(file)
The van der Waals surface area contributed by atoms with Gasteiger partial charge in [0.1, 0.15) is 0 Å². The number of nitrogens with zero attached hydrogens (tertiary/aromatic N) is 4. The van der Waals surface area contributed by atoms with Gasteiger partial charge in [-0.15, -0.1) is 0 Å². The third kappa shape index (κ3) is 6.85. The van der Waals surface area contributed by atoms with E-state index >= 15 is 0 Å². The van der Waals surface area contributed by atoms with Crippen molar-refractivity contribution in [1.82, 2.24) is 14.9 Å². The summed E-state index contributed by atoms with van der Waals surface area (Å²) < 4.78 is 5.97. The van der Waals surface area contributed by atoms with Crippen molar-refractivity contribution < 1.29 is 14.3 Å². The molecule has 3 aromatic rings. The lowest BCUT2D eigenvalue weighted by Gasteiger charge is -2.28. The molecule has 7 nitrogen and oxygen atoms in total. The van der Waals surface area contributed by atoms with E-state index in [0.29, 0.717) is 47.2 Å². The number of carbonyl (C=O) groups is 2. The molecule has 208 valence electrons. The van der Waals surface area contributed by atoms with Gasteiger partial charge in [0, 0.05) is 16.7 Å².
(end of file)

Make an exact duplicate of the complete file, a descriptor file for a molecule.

The van der Waals surface area contributed by atoms with Gasteiger partial charge in [0.1, 0.15) is 0 Å². The number of nitrogens with zero attached hydrogens (tertiary/aromatic N) is 4. The van der Waals surface area contributed by atoms with Gasteiger partial charge in [-0.15, -0.1) is 0 Å². The third kappa shape index (κ3) is 6.85. The van der Waals surface area contributed by atoms with E-state index >= 15 is 0 Å². The van der Waals surface area contributed by atoms with Crippen molar-refractivity contribution in [1.82, 2.24) is 14.9 Å². The summed E-state index contributed by atoms with van der Waals surface area (Å²) < 4.78 is 5.97. The van der Waals surface area contributed by atoms with Crippen molar-refractivity contribution < 1.29 is 14.3 Å². The molecule has 3 aromatic rings. The lowest BCUT2D eigenvalue weighted by Gasteiger charge is -2.28. The molecule has 7 nitrogen and oxygen atoms in total. The van der Waals surface area contributed by atoms with E-state index in [0.29, 0.717) is 47.2 Å². The number of carbonyl (C=O) groups is 2. The molecule has 208 valence electrons. The van der Waals surface area contributed by atoms with Gasteiger partial charge in [0, 0.05) is 16.7 Å².